11:15 p.m. Whisper of the Heart (1995 – English-language version) – Miyazaki-san wrote this tale of a young girl who finds that every book she checks out from the library has also been checked out by a mysterious boy. Whisper of the Heart was directed by Yoshifumo Kondo, who served as animator on Princess Mononoke.
1:15 a.m. My Neighbor Totoro (1988 – Japanese-language version)
2:45 a.m. Porco Rosso (1992 – Japanese-language version)
4:30 a.m. Whisper of the Heart (1995 – Japanese-language version)

Thursday, Jan. 26
8 p.m. Only Yesterday* (1991 – Japanese-language version only) – Isao Takahata directed and Miyazaki-san executive-produced this tale of a woman who travels the Japanese countryside reminiscing about her childhood.
10:15 p.m. Pom Poko (1994 – English-language version) – This tale from director Isao Takahta and executive-produced by Miyazaki-san tells the story of a colony of raccoons who are being forced from their homes by local development. As it becomes harder to find food and shelter, they decide to band together and fight back. They practice and perfect the ancient art of transformation until they are able to appear human.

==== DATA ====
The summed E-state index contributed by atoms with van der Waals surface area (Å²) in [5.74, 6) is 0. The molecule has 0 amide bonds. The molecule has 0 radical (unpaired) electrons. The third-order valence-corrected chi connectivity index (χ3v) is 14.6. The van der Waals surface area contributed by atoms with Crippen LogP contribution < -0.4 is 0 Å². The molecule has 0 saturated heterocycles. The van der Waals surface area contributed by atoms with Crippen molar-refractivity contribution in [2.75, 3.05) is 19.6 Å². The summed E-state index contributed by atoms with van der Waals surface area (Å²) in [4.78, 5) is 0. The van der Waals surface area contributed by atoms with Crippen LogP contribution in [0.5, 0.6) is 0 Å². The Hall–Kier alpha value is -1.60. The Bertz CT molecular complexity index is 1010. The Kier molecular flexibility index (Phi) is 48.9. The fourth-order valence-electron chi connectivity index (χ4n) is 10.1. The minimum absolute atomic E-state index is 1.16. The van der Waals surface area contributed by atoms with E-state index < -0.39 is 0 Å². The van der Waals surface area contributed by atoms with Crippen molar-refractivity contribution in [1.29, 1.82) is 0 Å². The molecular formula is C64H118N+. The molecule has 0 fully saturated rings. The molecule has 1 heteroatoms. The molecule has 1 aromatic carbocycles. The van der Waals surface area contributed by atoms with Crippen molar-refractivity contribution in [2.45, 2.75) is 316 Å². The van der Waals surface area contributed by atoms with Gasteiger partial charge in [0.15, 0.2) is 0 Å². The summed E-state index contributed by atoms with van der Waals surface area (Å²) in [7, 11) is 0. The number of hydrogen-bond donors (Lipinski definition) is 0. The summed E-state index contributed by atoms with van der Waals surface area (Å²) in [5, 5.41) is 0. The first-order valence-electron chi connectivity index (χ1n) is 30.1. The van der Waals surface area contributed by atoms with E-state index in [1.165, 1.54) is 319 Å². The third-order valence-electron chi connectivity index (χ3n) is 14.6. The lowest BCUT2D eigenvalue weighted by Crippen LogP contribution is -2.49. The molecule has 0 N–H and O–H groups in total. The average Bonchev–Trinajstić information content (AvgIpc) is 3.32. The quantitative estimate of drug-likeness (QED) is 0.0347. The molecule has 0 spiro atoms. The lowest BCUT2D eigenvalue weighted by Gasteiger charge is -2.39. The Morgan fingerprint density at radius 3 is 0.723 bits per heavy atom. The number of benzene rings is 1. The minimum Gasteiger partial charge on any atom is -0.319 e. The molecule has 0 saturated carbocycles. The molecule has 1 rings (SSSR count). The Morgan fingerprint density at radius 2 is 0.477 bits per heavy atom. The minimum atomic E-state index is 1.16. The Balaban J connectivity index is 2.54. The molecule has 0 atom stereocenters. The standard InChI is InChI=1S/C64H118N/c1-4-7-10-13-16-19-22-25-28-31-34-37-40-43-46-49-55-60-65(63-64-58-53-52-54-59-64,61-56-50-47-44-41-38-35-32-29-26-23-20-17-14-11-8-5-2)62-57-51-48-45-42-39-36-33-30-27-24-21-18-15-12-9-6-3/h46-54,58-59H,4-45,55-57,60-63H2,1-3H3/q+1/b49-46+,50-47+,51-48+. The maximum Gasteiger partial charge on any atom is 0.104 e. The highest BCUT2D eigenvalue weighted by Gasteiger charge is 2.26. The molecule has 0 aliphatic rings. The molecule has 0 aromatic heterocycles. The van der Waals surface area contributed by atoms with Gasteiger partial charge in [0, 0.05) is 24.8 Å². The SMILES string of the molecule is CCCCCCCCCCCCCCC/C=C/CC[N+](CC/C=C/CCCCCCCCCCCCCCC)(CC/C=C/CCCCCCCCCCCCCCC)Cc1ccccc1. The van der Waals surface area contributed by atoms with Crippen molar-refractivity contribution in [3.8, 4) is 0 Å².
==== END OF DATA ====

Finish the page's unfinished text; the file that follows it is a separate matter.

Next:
12:30 a.m. Only Yesterday* (1991 – Japanese-language version)
2:45 a.m. Pom Poko (1994 – Japanese-language version)

Turner Classic Movies, currently seen in more than 70 million homes, is a 24-hour cable network from Turner Broadcasting System, Inc., a Time Warner company. Since its launch in 1994, TCM has presented the greatest motion pictures of all time from the largest film library in the world, the combined Time Warner and Turner film libraries, from the '20s through the '80s, commercial-free and without interruption. More information is available at the TCM website at www.turnerclassicmovies.com.

Turner Broadcasting System, Inc., a Time Warner company, is a major producer of news and entertainment product around the world and the leading provider of programming for the basic cable industry.